Conversion depends on “who you market to”!

Here’s a typical eCommerce scenario - 100 people visit your website but only 5 of them finally convert. Now you have two marketing options:

  1. You can spend a lot of money trying to get back people who did not convert, or
  2. You can dig deeper, find what’s common among the 5 who converted and then go after their ilk
Also for #2, if you are really smart, you can isolate the ones who show tendencies of becoming repeat buyers and put your might behind them.

Of course you can/should do both but if your marketing budget is limited (when is it not?), strategy#2 should take precedence. If there are people who are willing (or can be easily persuaded) to do business with you without demanding that you change your product/service/website, why not pursue them first?

(I’m assuming that your website/product/service is at least decent. If you have serious problems there then no amount of consumer targeting will work (in the long run)).

For a very long time, I found it hard to believe that there could be something very intrinsic (pre-disposition) to customers that’d make them do/not do business with you. I believed if you made the right product and marketed it the right way, most of your target prospects would do business with you. Apparently, that’s not true - it’s an established fact that regardless of how good you are, many prospects will choose not do business with you. Also, most of those who do become your customers will leave you over time and your going to have to (1) find new customers and (2) try prolonging the dis-engagement of your existing customers as much as you profitably can. The marketing ROI in both of these pursuits can be drastically improved if you carefully choose who you are going to spend your marketing money on. 

This is the Best Digital Marketing Strategy Framework!!

[Updated later: Don't forget to download the recently released eBook based on this framework from CustomerThink website here]


I didn’t want to just put a link to this super framework on my twitter stream and lose it, so, I’m copying it here for future reference. This framework was developed by Akin Arikan a few months back with inspiration/support from Jim Sterne, Eisenberg brothers, Yuchun Lee, MindofMarketing.net and Digitas. I think it’s absolutely cool. If you’ve never struggled defining a framework for digital marketing, you’ll probably miss the nuances in the diagram below and may pass it on as another fancy McKinsey type but let me tell you that there’s no other framework (google it) that packs so much info in one place and tells you all you need to know about your digital strategy at a high level. No rocket science really...and you probably already know all of it but what you perhaps didn't know was that that's all there is to know:-).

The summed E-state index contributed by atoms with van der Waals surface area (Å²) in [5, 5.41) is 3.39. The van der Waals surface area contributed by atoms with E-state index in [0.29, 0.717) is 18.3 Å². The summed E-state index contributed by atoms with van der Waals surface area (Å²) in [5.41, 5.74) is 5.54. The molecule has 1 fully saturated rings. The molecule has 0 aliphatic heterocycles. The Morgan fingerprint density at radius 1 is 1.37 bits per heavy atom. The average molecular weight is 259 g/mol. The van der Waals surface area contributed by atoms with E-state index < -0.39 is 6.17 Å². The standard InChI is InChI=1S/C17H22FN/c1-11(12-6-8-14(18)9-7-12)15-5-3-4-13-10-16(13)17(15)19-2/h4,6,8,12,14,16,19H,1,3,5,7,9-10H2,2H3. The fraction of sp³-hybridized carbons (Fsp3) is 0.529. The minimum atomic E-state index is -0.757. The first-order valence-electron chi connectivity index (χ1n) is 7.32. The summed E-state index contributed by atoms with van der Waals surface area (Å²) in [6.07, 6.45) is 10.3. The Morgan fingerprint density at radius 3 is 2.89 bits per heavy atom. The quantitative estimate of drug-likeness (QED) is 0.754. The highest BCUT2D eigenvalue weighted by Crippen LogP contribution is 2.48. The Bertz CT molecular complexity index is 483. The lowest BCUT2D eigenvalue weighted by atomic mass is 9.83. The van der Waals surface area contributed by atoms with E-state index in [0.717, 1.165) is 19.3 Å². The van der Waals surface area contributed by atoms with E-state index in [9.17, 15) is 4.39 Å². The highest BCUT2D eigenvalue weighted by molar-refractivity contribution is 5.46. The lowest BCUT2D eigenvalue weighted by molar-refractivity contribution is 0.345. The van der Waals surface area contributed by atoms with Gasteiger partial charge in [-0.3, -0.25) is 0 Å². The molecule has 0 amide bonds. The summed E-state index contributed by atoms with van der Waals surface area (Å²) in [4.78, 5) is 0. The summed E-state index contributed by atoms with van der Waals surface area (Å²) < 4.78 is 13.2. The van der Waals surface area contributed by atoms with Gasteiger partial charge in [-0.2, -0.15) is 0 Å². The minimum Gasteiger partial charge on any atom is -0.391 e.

End-of-social or end-of-the-beginning-of-social?


I think Roger McNamee seems to be confused between what is the “end-of-the-beginning-of-social” with the “end-of-social”. Yes, we may not need any new social networks today but who said social was only about social networks? When Tim Berners-Lee, the creator of the web, was asked why he created it; he said – “The web is more a social creation than a technical one. I designed it for a social effect — to help people work together — and not as a technical toy.

So, you see, social is the super-glue of the internet and it’s not going away!

We are simply moving to a new phase of social maturity where we may not need new social networks but we'd be spending years…maybe decades redefining all our business processes (and society and governments...pretty much everything) to make them more social (more transparent...more accountable...more fun and more human) - that's social for you.

Ironically, Roger was the guy who asked Zuckergerb not to sell FB to Google when Google offerred around a billion dollars for FB in 2006. I don't want to conjure up a conspiracy theory here but is Roger afraid of his investments in FB now that G+ is getting traction? Maybe he doesn't want too many players in social business!!

Rethinking Segmentation!!

If averages are useless and site-wide KPIs thwart real issues from surfacing on executive dashboards; and if your analytics expert gets to keep his job only because once in a while he can drill down and segment your data across hundreds of dimensions to tell you what’s going on, then maybe there’s something wrong with the entire approach itself; perhaps all your KPIs should only be seen in some actionable contextual segments.



Why content curation is over-rated ?

I really don’t know what’s the big deal about paper.li or scoop.it or 10s of other content curation platforms! As a user, what'd you value more? paper.li (curation) or wikipedia (collaboration)?

I think content curation as in what you see in paper.li or scoop.it or even Alltop is grossly over-rated!! Where’s the value add? What I get is a list of links - sometimes relevant but mostly useless. If content curation tools were supposed to solve my information overload problems, I’d say paper.li is certainly not making the cut. Now compare this to Wikipedia (a collaborative effort), where some people actually take the responsibility of going through a number articles/literature and offer me something that’s coherent and easy to digest. That’s a real value add. Just crawling the web for keywords and getting a list of loosely connected articles in the name content curation doesn’t add any value to anyone.